Apache Hadoop is open-source software for storing and analyzing massive amounts of structured and unstructured data–terabytes or more of everything from emails to sensor readings to server logs to Twitter feeds to GPS signals to just about anything else you can think of. Hadoop can process big, messy data sets for insights and answers–which helps explain all the buzz around it.
Created in 2005 by Mike Cafarella and Doug Cutting (who named it after his son's toy elephant), Hadoop was originally intended for web-related search data. Today, it's an open-source, community-built project of the Apache Software Foundation that's used in all kinds of organizations and industries. Microsoft is an active contributor to the community development effort.
Microsoft has logged over 6,000 engineering hours in the last year, committing code and driving innovation in partnership with the open source community across a range of Hadoop projects. In addition, we have committers on Hadoop, and Microsoft employee Chris Douglas is the Apache Working Group Chair for Hadoop.
One reason for Hadoop's popularity is simple economics. Processing big data sets once required supercomputers and other pricey, specialized hardware. Hadoop makes reliable, scalable, distributed computing possible on industry-standard servers–allowing you to tackle petabytes of data and beyond on smaller budgets. Hadoop is also designed to scale from a single server to thousands of machines, and detect and handle failures at the application layer for better reliability.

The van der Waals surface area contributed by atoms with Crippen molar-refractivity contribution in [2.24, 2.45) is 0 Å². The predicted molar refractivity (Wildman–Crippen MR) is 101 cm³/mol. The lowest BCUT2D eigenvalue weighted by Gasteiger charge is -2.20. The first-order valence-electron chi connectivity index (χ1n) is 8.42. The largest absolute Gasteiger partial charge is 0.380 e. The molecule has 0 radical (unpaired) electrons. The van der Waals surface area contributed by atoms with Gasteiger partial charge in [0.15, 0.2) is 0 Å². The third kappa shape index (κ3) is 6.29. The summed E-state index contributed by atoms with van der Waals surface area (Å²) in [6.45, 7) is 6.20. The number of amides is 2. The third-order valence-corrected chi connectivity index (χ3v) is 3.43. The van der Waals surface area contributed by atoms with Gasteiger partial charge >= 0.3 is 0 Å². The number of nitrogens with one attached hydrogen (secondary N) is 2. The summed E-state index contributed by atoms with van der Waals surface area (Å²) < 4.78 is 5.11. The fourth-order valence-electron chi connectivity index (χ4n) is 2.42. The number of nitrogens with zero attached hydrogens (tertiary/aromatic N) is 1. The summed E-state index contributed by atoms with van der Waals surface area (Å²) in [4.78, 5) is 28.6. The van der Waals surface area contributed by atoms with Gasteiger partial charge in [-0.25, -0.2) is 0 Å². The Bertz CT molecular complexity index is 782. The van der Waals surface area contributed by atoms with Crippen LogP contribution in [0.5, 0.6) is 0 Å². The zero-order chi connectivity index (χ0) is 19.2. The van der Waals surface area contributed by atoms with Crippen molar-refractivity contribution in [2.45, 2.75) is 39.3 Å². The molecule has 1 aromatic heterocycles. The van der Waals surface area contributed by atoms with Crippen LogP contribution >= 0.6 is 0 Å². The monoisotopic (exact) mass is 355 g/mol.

By some estimates, as much as 80 percent of the data organizations deal with today isn't the kind that comes neatly packaged in columns and rows. Instead, it's a messy avalanche of emails, social media feeds, satellite images, GPS signals, server logs, and other unstructured, non-relational files. Hadoop can handle nearly any file or format–its other big advantage–so organizations can pose questions they never thought possible.
You can deploy Hadoop in a traditional on-site datacenter. Some companies–including Microsoft–also offer Hadoop as a cloud-based service. One obvious question is: why use Hadoop in the cloud? Here's why a growing number of organizations are choosing this option.
Open source doesn't mean free. Deploying Hadoop on-premises still requires servers and skilled Hadoop experts to set up, tune, and maintain them. A cloud service lets you spin up a Hadoop cluster in minutes without up-front costs.
See how Virginia Tech is using Microsoft's cloud instead of spending millions of dollars to establish their own supercomputing center.
In the Microsoft Azure cloud, you pay only for the compute and storage you use, when you use it. Spin up a Hadoop cluster, analyze your data, then shut it down to stop the meter.
We quickly spun up the Azure HDInsight cluster and processed six years worth of data in just a few hours, and then we shut it down&ellipsis; processing the data in the cloud made it very affordable.
Create a Hadoop cluster in minutes–and add nodes on-demand. The cloud offers organizations immediate time to value.
Microsoft Azure HDInsight is a 100% Apache Hadoop-based service in the Azure cloud. It offers all the advantages of Hadoop, plus the ability to integrate with Excel, your on-premises Hadoop clusters, and the Microsoft ecosystem of business software and services.